One skilled in the art would also recognize that, as the unblocking reaction may be catalyzed by various agents which also speed the cure reaction, the pot life and cure time may be controlled with considerable accuracy and varied at will over a wide range by judicious choice of catalyst, catalyst concentration and temperature. Typical catalysts may be, for example tertiary amines, dibutyl tin diacetate, iron linoleate, copper stearate, iron acetyl acetonate, calcium 2-ethyl hexanoate, and the like. Some other suitable catalysts are given in U.S. Pat. No. 3,705,119.

In addition to the R45M hydroxy terminated polybutadiene illustrated it will be obvious that any other commercially available hydroxy terminated polybutadiene will be equally suitable in the practice of the invention.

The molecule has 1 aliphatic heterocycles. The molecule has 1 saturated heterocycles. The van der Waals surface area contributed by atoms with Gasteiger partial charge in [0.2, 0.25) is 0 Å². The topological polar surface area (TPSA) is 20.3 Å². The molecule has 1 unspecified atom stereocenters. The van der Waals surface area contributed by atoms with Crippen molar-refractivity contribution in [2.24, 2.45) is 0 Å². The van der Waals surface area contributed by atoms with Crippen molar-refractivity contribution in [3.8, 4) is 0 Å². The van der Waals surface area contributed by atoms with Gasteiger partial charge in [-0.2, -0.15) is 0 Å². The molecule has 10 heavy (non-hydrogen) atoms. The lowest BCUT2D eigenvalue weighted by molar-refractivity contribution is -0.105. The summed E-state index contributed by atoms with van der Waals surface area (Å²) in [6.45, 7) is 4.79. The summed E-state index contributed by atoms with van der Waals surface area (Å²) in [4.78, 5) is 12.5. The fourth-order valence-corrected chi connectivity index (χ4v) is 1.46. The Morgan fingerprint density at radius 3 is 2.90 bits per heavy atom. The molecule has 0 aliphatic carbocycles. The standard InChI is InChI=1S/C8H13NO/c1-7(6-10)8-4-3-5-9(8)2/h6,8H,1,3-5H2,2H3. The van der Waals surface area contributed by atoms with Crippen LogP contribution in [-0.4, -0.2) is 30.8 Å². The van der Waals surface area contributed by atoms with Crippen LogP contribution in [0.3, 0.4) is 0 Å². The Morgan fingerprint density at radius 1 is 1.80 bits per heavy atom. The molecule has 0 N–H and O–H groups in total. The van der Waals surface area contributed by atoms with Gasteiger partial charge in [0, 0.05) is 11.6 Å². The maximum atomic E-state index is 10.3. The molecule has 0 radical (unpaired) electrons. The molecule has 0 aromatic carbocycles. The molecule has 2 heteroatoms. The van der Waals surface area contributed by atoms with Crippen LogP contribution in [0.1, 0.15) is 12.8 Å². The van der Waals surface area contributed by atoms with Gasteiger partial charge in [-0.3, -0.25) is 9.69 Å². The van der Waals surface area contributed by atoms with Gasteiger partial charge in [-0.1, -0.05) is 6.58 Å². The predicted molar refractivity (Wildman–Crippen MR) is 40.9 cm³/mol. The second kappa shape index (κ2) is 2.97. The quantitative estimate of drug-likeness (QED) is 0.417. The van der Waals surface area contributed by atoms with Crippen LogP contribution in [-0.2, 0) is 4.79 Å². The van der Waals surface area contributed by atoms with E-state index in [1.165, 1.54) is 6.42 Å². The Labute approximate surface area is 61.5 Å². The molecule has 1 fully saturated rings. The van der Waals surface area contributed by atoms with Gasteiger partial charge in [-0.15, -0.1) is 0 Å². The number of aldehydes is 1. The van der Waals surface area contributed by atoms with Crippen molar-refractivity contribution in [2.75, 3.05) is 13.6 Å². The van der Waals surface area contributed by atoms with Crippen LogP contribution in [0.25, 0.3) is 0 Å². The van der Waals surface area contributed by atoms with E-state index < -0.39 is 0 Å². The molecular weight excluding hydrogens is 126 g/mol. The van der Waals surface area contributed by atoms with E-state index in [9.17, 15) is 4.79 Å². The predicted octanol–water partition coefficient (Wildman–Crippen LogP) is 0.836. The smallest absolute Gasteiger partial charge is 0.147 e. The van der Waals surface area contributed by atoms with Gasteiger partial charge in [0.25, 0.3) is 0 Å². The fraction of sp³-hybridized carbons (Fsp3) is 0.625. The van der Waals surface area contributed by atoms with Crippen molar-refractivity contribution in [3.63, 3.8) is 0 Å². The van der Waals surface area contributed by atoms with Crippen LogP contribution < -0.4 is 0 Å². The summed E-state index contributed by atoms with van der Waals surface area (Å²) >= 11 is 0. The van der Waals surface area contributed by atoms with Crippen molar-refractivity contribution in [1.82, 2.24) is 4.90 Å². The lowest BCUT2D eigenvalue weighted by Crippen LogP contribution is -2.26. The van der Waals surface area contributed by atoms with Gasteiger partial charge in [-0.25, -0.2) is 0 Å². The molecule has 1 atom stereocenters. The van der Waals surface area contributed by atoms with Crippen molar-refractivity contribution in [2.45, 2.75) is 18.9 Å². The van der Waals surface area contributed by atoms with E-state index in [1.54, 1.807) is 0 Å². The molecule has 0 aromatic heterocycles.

One skilled in the art will also recognize that in addition to the hydroxy terminated polybutadienes illustrated other hydroxy terminated prepolymers such as polyethers and polyesters known in the art as suitable precursors for polyurethanes will be suitable for use in the invention and are contemplated as full equivalents herein.

It will also be obvious that the above mentioned prepolymers may be end capped with polyisocyanates and that these isocyanate terminated prepolymers may then be blocked with the salicylate esters of this invention and such salicylate ester blocked isocyanate terminated prepolymers are also full equivalents contemplated within the scope of the blocked isocyanates of this invention.